The Obama administration seems to have decided that the downgrade, the first in U.S. history, is both a personal affront and a political disaster. It's gone on the warpath against S&P, with the president, Treasury Secretary Timothy Geithner and other top officials denouncing the rating agency as ill-informed, inept and irresponsible. The fact that the Dow Jones industrial average plunged 5.5 percent on Monday, with the downgrade as a proximate cause, surely deepened the White House's outrage.
Can we get a little perspective here?
First, although the downgrade is a possible explanation, it's not the only cause — and maybe not the main cause — of Monday's market sell-off. Remember, stocks had been dropping since late July. On July 21, the Dow closed at 12,724. On Monday, it closed at 10,810, a 15 percent decline. Most of that preceded the S&P action.
Possible explanations for the two-week slide include: fears of a much sharper economic slowdown than had been expected, hurting corporate profits; disillusion over the partisan struggle to raise the federal debt ceiling; the release on July 29 of revised figures on gross domestic product, showing that economic growth had been overestimated in the first quarter of 2011 and also in 2008 and 2009; more debt problems in Europe, especially last week when Italian and Spanish bonds encountered heavy selling.
Next, let's try to understand S&P's $2 trillion "error" that's received so much publicity. What did S&P do wrong? Well, the Budget Control Act — the legislation with the budget deal that raised the debt ceiling — specified that one category of spending (“domestic discretionary spending”) would grow at the rate of inflation over the next decade. By contrast, S&P's analysts assumed incorrectly that this spending would grow at the rate of the economy (gross domestic product). GDP almost always grows faster than inflation, and the difference — when compounded over a decade — came to $2 trillion.
That's a lot of money, even in Washington. This is a serious mistake, and once the Treasury pointed it out, S&P might have paused to see if its rating conclusion warranted rethinking. S&P didn't pause, but it does have a rejoinder. Despite the revised spending, prospective budget deficits — the annual gaps between spending and tax revenues — remain so large that government's debt burden keeps rising. It goes from 74 percent of GDP in 2011 to 85 percent of GDP in 2021. The basic trends, S&P argues, don't change. (Under the original assumption, the debt-to-GDP ratio in 2021 would have been 93 percent.)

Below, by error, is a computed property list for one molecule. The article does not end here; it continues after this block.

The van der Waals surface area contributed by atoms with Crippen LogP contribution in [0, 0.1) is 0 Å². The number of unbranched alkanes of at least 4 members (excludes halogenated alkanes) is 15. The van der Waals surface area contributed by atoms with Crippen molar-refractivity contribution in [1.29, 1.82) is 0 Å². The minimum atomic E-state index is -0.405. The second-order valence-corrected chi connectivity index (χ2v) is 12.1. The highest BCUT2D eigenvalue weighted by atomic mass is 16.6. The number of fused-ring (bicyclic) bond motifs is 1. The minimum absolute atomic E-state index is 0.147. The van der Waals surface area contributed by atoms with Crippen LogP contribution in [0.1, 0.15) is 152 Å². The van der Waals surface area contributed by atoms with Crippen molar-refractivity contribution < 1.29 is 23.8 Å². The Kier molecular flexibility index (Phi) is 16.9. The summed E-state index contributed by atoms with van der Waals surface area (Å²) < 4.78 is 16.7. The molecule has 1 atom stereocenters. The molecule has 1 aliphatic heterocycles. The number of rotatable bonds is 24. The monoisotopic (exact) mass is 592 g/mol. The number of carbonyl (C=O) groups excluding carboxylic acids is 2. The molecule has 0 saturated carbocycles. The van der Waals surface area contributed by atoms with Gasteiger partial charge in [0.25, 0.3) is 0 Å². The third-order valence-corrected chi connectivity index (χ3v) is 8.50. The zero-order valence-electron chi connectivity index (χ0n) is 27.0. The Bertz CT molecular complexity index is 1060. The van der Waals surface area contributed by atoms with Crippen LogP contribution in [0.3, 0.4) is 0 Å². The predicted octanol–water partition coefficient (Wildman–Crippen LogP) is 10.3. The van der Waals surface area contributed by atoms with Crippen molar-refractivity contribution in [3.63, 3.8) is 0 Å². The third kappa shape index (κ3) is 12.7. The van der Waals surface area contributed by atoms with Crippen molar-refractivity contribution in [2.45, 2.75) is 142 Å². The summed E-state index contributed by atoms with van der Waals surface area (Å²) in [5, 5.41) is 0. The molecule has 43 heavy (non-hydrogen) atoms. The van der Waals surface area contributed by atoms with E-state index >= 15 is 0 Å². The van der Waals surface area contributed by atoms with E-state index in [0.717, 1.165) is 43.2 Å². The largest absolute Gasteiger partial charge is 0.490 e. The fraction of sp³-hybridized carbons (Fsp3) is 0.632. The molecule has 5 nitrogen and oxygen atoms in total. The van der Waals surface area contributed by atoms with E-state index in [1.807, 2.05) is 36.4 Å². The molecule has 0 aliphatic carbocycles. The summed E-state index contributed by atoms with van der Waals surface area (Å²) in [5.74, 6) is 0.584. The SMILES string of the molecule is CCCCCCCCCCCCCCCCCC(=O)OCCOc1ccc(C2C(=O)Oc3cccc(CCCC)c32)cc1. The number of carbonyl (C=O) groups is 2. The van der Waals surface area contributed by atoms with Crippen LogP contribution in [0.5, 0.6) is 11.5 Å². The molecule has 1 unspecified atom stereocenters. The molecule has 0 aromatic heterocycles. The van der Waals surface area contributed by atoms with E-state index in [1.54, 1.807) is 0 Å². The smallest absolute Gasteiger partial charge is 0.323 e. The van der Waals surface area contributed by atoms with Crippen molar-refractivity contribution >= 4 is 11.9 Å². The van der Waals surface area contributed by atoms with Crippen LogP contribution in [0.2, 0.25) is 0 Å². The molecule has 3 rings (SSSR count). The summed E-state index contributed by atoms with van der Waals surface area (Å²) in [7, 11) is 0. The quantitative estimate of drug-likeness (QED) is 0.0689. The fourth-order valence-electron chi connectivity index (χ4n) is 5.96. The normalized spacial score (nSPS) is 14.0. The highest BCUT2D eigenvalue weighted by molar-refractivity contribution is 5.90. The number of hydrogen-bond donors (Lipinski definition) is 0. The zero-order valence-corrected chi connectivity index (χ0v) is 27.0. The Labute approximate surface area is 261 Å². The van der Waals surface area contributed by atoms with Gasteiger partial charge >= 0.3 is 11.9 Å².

People can argue whether S&P exercised good judgment in making its downgrade. My own view is that it was influenced by its disastrous performance in the housing bubble. Overly optimistic ratings of mortgage-backed securities fed the real estate boom and seriously tarnished the reputations of all rating agencies. With its Treasury downgrade, S&P was trying to refurbish its reputation by showing it could stand up to the world's biggest borrower. This institutional impulse is what I meant, in part, when I argued above that the rating was more about politics than economics.
There is another sense in which this downgrade is mostly about politics — a sense in which S&P is undoubtedly right. Five years ago, no one imagined that the U.S. government might default on its debts or its obligations. It was a non-issue. People didn't dismiss it; they didn't think about it. It was inconceivable. Now, it is conceivable, even if (as Warren Buffett and others argue) the possibility seems so remote as to border on the impossible. Logically, that's true; the United States has the economic capacity to service and repay outstanding debts. But logic isn't the only thing at play. Politics has intruded, and it's fickle. However certain it was five years ago that the United States would always repay on time, it's a little less certain today.
The message: Even if Standard & Poor's had kept the AAA rating (as two other major rating agencies have), that label no longer conveys the absolute predictability that it once did.